Living in the West coast, one is far, far away even from memories of the American Civil War. But when you visit Charleston, South Carolina, you cannot walk three downtown blocks without being reminded of the war that shaped and changed America forever. Charleston was the city where the Confederate states signed to secede from the Union. The first shot of the civil war was (according to one story) fired here. The longest siege in American history took place right across Charleston, in the Bay, at Fort Sumter. That war truly is still remembered in every corner of this city.
The civil war changed many things for ever, and I was reminded of one of it’s greatest impacts, when we drove by a large, very old market (now selling sea food, curios and sweet grass baskets. This was, over a hundred years ago, the local slave market. It’s the same walls, but a world of difference inside.
The civil war also resulted in some major technical innovations that changed warfare forever. The machine gun was invented and first used during the civil war. Repeating rifles were perfected, and iron-clads, those lumbering, steam-powered, armored ships that were the forerunners of modern battleships, were first made and used during the civil war. There are too many stories about great naval ironclad battles, and I was quite hoping to find one, preserved beautifully (as most historical artifacts are here in the States) around these parts. Alas, I couldn’t find any.
We did find some other kinds of naval ships though. The US military presence is everywhere in these parts. The South remains the largest recruiting region for all the armed forces in the States. Almost every one has friends or family who are serving or have served in the armed forces. There are a number of naval bases all around. So, we were hardly surprised to find the historic USS Yorktown decommissioned and resting as a museum in Charleston harbor. This aircraft carrier is perhaps the most well known of all US ships, with a glorious combat record from World War II (more here). Harbored adjacent to it are two other decommissioned ships, USS Laffey, a WWII destroyer, and USS Clamagore, a diesel attack submarine. It was fascinating, walking through the submarine, in little torpedo rooms which were claustrophobic for a handful of tourists, but which held eighteen sailors in just that little room, while in service. The aircraft carrier Yorktown now houses a little museum of flight, holding fighters and bombers from World War II, and some more modern planes as well. It was fascinating walking through the ship, and learning about the great wars.
Perhaps India’s own recently decommissioned first aircraft carrier, INS Vikrant, with it’s own glorious past, will find a suitable permanent home as a museum, for generations to remember.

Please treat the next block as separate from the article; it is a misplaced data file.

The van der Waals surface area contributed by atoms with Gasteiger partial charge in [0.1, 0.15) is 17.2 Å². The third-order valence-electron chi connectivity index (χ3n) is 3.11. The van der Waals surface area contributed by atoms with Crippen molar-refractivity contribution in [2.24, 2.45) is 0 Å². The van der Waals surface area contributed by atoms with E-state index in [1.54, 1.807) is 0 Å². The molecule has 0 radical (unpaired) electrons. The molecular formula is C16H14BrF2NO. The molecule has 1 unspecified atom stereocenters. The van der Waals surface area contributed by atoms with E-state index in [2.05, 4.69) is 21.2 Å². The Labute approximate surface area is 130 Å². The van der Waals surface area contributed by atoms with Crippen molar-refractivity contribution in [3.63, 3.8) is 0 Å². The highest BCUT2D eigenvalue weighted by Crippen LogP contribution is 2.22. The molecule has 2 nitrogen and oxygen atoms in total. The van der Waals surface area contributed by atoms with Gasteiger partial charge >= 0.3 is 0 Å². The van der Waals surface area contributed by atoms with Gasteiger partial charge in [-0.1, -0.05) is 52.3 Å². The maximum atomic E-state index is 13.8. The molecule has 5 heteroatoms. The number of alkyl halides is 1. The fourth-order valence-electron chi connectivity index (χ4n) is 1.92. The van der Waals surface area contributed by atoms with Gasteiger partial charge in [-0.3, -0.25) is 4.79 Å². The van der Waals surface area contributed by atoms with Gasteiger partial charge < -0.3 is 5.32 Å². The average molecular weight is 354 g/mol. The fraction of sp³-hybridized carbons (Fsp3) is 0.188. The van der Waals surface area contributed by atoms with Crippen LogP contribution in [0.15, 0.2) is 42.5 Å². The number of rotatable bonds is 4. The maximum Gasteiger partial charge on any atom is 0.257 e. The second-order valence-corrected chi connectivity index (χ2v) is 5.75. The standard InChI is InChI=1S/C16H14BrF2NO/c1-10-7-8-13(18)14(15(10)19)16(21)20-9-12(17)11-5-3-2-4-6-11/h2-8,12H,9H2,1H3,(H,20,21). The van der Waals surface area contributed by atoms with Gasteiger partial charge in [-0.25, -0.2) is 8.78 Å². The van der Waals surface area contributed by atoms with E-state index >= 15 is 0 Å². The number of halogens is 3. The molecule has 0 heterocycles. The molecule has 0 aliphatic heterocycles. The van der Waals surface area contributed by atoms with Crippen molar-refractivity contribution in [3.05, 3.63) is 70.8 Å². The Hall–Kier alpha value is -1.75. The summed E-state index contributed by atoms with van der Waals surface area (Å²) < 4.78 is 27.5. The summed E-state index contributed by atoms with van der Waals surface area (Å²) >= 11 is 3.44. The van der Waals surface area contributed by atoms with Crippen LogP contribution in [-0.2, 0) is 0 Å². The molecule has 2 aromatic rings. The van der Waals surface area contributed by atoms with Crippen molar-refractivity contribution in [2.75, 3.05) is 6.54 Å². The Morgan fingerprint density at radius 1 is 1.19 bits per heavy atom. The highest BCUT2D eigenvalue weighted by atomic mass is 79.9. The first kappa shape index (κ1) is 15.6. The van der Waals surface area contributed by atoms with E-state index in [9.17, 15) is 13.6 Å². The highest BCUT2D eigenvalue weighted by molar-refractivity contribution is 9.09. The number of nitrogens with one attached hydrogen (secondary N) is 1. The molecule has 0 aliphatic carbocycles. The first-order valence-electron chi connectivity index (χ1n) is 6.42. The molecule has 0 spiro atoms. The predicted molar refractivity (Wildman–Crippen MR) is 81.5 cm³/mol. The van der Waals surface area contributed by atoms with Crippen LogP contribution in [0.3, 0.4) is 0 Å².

Charleston city itself is architecturally unlike any US city I’ve been to. The city has strived to maintain it’s historic character. So, there are NO high rise buildings in the entire downtown (the tallest building seemed to be some 6-7 stories high). Most buildings are a few decades old at least. Newer houses are built strictly according to old colonial style houses, that rich plantation owners once lived in. The downtown itself reminded me of some older European cities (though Charleston is a bit run down). The oldest house we passed by (which perhaps was the oldest house in the city) was built in 1690 (or thereabouts). A nice feeling of history all around. Interestingly, many of the older houses had interesting styles. Most houses these days have a large façade facing the street. But the older houses here seemed to run from front to back, with long balconies or porches on the side, but very little area out in front, with just a little door to the house. The more ornate door to enter the house was on the right side. This seemed rather odd, until I found out that in the old days, property tax for houses was based directly on how much front area the house had! So, all one had to do to save some tax money, would be to build the houses with balconies and entrances on the side. The houses themselves were gorgeous (the plantation owners must have been glad to have slaves, if not the expenses in keeping paid servants would have driven them bankrupt), and the postcard pretty rainbow row of houses was beautiful, with each house painted a different color or shade. Architects, urban planners, designers and civil engineers would just love to visit this city.
The nicest thing about the South Atlantic coast is that the water is warm. The Pacific Ocean on the west coast is so darn cold (even in California, leave alone Washington) that even getting the feet wet is hard. So when I got in to the water there, for a few moments I felt like I was back in Madras, enjoying the warm waters of the Bay of Bengal. No wonder Hilton head and Myrtle beach are so popular.
Travel has plenty of little highlights. Ours was finding a little fridge magnet, with a recipe for the nasty Okra gumbo on it.
Truly, only in the south.